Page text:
NetFlix Documentary: Wild Wild Country


Well, I was there. Harriett and Hubb Phelps took him in, gave him work.

My then-husband was head elder and would take him in his truck to job sites and talk with him extensively.

We let Vernon take our sons camping and fishing. (Yes, I know what you’re thinking…yikes…I agree.)

Vernon was tragic, but he was also difficult. I doubt any Adventist congregation then or now could have handled him.

When he involved himself with the pastor’s beautiful daughter, he sealed his fate.

(Elder Hoffman also “exorcised” that sweet, beautiful girl, God help her.)

My then-husband was one of the elders who disfellowshipped Vernon.

The last time I saw Vernon was years later when he and his wife Rachel and baby Cyrus, and his mother Bonnie were at my house.

Vernon was very subtly inviting me to come to Waco. My husband caught the drift and ordered him gone.

The last thing I said to him was, “I’m sorry, Vernon.”

I can’t blame the Tyler church, really, though it did spew out the likes of both Vernon and me.

It was a pretty sick environment, but I’m not sure another church environment for Vernon would have prevented tragedy. God knows.

There were good people there—Harriet was a saint—but they were in over their heads.

For years I thought that if I hadn’t been “living in sin” at the time, the FBI would have let me in to talk to him and get him out, which his mother thought I alone could do.

I thought it was my fault because I was out of harmony with God and God couldn’t use me.

I literally believed those kids died for my sins.

This is another psychological/social/spiritual experience that seems impossible to sort out and integrate.

But, in the broader Adventist sense, did David Koresh die for your sins?

I doubt that you can sort out and integrate this psychological/social/spiritual experience any better that I can.

So here we are in the Bardo together.

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Oh, Cassie, this breaks my heart. I’m so very sorry. What trauma this must have caused in your heart and soul.

You haven’t worked through this yet, have you? What a difficult and soul-crushing guilt you have been carrying.

Thank you for sharing and for giving us insight into his time in Tyler and your relationship with him.

Re-living the experience through your recent viewing of the movie was obviously traumatic all over again.

I don’t know what to say to you who have experienced so much loss and so much trauma in your life.

You inspire me and I pray for peace for you. :heart:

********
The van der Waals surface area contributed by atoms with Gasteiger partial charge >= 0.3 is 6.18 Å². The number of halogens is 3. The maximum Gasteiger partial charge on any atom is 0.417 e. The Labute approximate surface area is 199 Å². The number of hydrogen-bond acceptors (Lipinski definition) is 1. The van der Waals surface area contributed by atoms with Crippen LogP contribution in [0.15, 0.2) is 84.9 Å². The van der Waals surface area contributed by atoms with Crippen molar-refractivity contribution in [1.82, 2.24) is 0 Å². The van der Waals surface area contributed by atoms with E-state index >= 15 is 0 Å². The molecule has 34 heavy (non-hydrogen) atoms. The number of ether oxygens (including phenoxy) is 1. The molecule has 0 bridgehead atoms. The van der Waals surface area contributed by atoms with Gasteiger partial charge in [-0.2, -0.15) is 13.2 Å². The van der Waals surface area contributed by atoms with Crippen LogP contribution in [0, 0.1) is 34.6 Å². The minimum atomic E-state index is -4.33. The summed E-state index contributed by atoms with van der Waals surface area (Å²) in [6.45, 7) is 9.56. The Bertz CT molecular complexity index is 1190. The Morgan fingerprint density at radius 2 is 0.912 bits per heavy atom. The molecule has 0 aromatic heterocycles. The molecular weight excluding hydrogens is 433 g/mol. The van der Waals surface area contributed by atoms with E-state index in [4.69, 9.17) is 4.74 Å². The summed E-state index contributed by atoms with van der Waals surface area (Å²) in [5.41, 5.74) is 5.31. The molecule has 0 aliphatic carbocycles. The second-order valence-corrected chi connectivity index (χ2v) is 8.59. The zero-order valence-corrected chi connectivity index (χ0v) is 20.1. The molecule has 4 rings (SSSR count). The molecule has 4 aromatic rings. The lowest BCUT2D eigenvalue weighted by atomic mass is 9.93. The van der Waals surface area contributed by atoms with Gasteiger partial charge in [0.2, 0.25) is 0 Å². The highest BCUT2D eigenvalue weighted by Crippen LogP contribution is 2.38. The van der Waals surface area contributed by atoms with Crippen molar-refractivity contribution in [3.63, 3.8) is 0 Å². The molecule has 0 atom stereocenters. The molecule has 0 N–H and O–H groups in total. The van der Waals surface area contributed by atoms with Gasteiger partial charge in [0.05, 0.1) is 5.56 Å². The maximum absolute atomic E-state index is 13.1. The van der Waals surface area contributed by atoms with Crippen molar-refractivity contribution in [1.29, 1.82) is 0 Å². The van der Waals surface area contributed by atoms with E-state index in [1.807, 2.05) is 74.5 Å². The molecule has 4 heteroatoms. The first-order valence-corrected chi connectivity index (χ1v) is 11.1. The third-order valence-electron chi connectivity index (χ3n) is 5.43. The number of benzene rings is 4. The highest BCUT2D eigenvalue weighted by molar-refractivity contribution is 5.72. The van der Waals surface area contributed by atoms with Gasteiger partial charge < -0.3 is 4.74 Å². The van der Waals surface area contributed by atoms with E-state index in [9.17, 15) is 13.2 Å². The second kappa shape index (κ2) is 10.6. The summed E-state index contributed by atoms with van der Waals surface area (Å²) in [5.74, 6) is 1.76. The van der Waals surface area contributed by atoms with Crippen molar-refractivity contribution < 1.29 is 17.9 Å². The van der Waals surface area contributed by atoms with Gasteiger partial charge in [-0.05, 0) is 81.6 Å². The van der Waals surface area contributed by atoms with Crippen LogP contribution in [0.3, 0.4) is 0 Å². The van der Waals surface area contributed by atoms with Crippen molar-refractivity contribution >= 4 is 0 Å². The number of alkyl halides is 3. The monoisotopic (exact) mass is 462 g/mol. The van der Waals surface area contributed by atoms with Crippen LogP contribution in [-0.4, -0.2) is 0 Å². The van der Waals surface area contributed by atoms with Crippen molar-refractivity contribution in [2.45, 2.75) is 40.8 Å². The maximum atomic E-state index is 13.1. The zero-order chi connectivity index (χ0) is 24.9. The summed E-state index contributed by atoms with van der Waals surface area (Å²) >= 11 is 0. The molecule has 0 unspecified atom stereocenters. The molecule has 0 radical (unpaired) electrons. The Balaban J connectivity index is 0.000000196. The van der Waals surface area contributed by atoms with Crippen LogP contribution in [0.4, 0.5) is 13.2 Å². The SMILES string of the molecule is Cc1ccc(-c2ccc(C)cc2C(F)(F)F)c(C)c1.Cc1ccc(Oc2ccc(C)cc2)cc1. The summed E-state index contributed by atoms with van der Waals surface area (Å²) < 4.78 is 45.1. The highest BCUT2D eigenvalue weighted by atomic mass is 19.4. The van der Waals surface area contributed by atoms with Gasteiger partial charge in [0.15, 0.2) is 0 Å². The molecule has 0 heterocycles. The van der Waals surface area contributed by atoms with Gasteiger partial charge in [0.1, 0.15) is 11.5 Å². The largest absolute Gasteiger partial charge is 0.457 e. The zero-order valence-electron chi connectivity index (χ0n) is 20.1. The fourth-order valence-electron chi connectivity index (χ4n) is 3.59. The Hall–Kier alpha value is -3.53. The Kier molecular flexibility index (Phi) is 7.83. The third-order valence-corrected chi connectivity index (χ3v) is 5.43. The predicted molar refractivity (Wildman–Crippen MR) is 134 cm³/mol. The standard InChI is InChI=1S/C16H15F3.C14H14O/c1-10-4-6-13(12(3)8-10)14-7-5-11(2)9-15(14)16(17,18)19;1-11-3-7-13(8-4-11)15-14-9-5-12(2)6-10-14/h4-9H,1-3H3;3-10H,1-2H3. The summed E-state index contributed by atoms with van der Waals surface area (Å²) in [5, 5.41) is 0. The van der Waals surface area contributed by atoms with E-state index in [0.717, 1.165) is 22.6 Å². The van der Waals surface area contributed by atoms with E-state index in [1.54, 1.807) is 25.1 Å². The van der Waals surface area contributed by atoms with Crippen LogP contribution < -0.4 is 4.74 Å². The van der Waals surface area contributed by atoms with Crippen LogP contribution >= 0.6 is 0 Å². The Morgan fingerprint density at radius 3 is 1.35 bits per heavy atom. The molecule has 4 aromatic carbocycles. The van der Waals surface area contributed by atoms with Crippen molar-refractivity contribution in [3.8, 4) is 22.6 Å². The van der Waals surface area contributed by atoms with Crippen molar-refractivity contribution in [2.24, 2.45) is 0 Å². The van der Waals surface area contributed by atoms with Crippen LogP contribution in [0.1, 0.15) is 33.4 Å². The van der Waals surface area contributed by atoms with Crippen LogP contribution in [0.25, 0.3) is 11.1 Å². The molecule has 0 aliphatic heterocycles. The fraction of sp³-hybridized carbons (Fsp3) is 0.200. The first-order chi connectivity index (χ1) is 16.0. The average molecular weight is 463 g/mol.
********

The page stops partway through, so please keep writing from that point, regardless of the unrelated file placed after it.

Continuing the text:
Thank you, dear friend.

I once read a book called, Don’t Waste Your Sorrows.

And I believe this:

God never leads His children otherwise than they would choose to be led, if they could see the end from the beginning and discern the glory of the purpose which they are fulfilling as co-workers with Him.

All that has perplexed us in the providences of God will in the world to come be made plain. The things hard to be understood will then find explanation. The mysteries of grace will unfold before us. Where our finite minds discovered only confusion and broken promises, we shall see the most perfect and beautiful harmony. We shall know that infinite love ordered the experiences that seemed most trying.

He who is imbued with the Spirit of Christ abides in Christ. The blow that is aimed at him falls upon the Saviour, who surrounds him with His presence. Whatever comes to him comes from Christ. He has no need to resist evil, for Christ is his defense. Nothing can touch him except by our Lord’s permission, and “all things” that are permitted “work together for good to them that love God.”

Our heavenly Father has a thousand ways to provide for us of which we know nothing. Those who accept the one principle of making the service of God supreme, will find perplexities vanish and a plain path before their feet.

As a little child, trust to the guidance of Him who will “keep the feet of his saints.” 1 Sam. 2:9.

As we commit our ways to Him, He will direct our steps.
—Ellen White

I don’t believe any of us have worked through this experience, friend. We’re in the Bardo together, and can only do it together, which will become obvious when things start unraveling.

I’m just a place-holder for the collective pain, and I accept that.

We can do this.

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You’re perfect and I love you, sis. :heart:


This is interesting. I didn’t know you had a claim to infamy in such a VERY sad way.

I think you meant “because of your sins.” If they had died for your sins, you would have been the only person in the universe with more than two atonements to your name, and who knows how many more to come.


Point taken.

I was mirroring the writer of the article:

However, I have pondered many things about this shared history of ours which I may someday speak about.


Carry me, carry me, carry me now…